Our patient showed no abnormalities on the CT study. Nevertheless, significant nodal and extranodal (suprarenal gland) extension of his disease was discovered upon performing a PET study.
PET with 2- [fluorine 18] fluoro-2-deoxy-D-glucose (FDG) is increasingly being used in combination with CT to evaluate thoracic and abdominopelvic malignancies . A common systemic malignancy involving the pelvis is NHL. Whole-body PET is useful in the detection of a wide variety of both primary and metastatic malignancies because of the high glycolytic rate that the malignant tissue presents. The presence of FDG uptake in benign inflammatory conditions may limit the specificity of PET. Sensitivity for the detection of malignant lesions is about 97% and the positive predictive value is 94%. This technique is promising both in determining the nature of a localized lesion, as well as in defining the systemic extent of a malignant disease .
A number of studies have shown FDG-PET to be useful and in fact superior to CT for primary staging and assessment of disease extension in both Hodgkin's disease and NHL. The technique is reported to have sensitivities of 82% to 99% and specificities of 99% to 100% . Although data regarding the use of in-line FDG-PET-CT systems in evaluating lymphoma are inconclusive, preliminary results appear to indicate that this technique is useful when a guided biopsy procedure is needed . In one study that compared the diagnostic performance of PET alone, CT alone, and fused images for restaging or follow-up of patients with malignant lymphoma, 50 patients with NHL were included. In this study, the interpretation of PET alone (sensitivity = 86.1%, specificity = 99.4%, accuracy = 91.0%), and fused images (98.0%, 99.4%, and 99.2%, respectively) yielded significantly better diagnostic performance than CT alone (59.4%, 96.1%, 91.0%; P < 0.001). In particular, findings in cervical, supraclavicular and extranodal regions were more accurately identified using PET (P < 0.05) . With regard to staging, FDG-PET is more sensitive and specific than conventional staging methods in FDG avid lymphomas such as Hodgkin's lymphoma and most aggressive NHLs.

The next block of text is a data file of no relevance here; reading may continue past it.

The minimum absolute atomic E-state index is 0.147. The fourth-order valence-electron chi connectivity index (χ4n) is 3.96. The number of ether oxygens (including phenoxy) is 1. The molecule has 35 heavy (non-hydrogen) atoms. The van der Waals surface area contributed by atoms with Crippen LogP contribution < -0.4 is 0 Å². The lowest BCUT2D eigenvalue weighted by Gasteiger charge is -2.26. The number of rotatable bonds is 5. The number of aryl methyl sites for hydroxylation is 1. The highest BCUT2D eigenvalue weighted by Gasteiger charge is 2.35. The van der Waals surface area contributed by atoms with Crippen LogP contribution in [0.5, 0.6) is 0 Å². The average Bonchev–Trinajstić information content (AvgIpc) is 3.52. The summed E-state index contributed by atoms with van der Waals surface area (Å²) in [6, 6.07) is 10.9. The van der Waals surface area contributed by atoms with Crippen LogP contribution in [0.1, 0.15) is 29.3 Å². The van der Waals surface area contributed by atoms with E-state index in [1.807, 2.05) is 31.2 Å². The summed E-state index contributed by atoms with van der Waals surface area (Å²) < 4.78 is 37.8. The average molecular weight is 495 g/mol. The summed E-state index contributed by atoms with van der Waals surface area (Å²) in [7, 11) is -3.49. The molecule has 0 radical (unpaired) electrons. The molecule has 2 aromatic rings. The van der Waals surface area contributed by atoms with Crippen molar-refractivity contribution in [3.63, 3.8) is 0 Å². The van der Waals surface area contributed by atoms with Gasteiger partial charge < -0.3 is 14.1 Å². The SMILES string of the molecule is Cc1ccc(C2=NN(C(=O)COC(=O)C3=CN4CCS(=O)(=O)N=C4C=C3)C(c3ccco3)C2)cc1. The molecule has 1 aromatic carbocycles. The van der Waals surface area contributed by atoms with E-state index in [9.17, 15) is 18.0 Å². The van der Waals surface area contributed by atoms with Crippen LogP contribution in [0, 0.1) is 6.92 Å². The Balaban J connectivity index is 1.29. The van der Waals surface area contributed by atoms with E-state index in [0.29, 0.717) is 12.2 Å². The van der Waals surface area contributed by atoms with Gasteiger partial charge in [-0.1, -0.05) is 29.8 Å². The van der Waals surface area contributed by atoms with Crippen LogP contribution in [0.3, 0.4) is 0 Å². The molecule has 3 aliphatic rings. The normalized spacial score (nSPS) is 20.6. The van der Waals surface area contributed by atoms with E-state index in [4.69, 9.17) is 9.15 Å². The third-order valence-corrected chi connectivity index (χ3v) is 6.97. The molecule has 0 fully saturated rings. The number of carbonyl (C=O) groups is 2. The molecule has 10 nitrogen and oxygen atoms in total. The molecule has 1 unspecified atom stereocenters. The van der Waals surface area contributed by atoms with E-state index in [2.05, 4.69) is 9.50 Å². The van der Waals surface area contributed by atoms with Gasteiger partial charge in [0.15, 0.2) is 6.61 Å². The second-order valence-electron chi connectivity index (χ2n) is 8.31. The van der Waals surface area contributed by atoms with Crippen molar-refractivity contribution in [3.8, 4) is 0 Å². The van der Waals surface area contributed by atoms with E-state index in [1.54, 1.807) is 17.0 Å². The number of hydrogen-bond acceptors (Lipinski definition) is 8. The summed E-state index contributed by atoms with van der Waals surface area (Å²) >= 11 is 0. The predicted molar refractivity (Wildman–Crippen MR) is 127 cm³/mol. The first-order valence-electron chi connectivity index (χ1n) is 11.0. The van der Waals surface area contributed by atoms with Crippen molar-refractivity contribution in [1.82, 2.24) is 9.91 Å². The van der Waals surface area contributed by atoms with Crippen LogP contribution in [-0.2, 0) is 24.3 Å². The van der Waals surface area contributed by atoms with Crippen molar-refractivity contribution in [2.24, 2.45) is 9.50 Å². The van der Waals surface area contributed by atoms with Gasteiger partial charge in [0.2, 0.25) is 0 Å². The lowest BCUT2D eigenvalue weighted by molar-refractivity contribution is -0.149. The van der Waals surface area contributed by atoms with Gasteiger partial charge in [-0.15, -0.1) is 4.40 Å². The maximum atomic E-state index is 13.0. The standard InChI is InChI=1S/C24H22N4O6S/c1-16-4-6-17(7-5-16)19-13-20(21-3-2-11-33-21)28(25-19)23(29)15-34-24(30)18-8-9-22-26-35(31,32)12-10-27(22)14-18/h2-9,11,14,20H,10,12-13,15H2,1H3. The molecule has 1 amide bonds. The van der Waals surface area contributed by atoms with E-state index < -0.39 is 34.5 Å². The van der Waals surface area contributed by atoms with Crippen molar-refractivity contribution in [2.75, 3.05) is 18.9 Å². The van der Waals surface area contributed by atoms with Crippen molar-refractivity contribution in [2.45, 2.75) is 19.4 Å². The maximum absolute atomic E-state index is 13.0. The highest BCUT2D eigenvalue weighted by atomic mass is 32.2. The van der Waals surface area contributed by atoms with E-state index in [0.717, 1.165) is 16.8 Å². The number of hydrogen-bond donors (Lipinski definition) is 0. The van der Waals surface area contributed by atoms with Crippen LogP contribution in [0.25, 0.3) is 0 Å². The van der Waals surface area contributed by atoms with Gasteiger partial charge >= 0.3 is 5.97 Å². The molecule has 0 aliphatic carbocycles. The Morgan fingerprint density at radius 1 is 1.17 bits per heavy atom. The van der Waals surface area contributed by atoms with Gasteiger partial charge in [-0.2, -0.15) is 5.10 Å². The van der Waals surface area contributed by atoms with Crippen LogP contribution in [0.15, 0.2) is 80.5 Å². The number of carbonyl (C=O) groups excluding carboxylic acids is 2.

In assessing a patient's response to therapy, FDG-PET at the end of treatment seems to aid considerably in differentiating between residual masses with and without residual lymphoma. Concerning treatment planning, meanwhile, in the context of a combined-modality therapy, radiotherapy for lymphomas is moving towards more conformal techniques to reduce the irradiated volume and to include only the macroscopic lymphoma. In this context, accurate imaging is essential, and FDG-PET in combination with CT scan is increasingly being used. The availability of PET and CT scanners suited for virtual simulation has aided in this process .
The limitations of FDG-PET in detecting lymphomas have included variable FDG uptake in low-grade lymphomas; physiologic activity in muscles, bone marrow, bowels, and the urinary system; and FDG uptake in inflammatory or infectious processes, any of which may mask or mimic tumor signals . Another limitation in the analysis of the pelvis and the urinary tract is the physiological excretion of radiotracers .
This case suggests the need for extensive lymphoma staging, and especially the need for PET implementation, in order to make an accurate diagnosis of the extension of the disease and to properly design a course of treatment.